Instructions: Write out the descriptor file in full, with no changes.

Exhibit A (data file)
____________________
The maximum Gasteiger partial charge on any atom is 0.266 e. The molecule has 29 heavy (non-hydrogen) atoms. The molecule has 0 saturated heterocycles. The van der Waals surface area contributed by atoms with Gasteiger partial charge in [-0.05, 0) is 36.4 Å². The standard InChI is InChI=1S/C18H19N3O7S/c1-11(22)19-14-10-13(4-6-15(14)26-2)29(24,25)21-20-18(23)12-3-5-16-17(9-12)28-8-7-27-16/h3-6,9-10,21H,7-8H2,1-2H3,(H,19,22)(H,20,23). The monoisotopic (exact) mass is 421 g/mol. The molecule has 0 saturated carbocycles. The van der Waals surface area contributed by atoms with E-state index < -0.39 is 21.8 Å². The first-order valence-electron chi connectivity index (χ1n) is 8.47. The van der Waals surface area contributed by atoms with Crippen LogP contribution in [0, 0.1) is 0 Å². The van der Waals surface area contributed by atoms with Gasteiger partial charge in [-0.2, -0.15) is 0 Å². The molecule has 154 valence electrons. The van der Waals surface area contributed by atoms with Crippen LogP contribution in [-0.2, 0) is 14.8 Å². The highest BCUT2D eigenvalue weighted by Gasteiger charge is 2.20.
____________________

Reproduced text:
The maximum Gasteiger partial charge on any atom is 0.266 e. The molecule has 29 heavy (non-hydrogen) atoms. The molecule has 0 saturated heterocycles. The van der Waals surface area contributed by atoms with Gasteiger partial charge in [-0.05, 0) is 36.4 Å². The standard InChI is InChI=1S/C18H19N3O7S/c1-11(22)19-14-10-13(4-6-15(14)26-2)29(24,25)21-20-18(23)12-3-5-16-17(9-12)28-8-7-27-16/h3-6,9-10,21H,7-8H2,1-2H3,(H,19,22)(H,20,23). The monoisotopic (exact) mass is 421 g/mol. The molecule has 0 saturated carbocycles. The van der Waals surface area contributed by atoms with E-state index < -0.39 is 21.8 Å². The first-order valence-electron chi connectivity index (χ1n) is 8.47. The van der Waals surface area contributed by atoms with Crippen LogP contribution in [0, 0.1) is 0 Å². The van der Waals surface area contributed by atoms with Gasteiger partial charge in [-0.2, -0.15) is 0 Å². The molecule has 154 valence electrons. The van der Waals surface area contributed by atoms with Crippen LogP contribution in [-0.2, 0) is 14.8 Å². The highest BCUT2D eigenvalue weighted by Gasteiger charge is 2.20.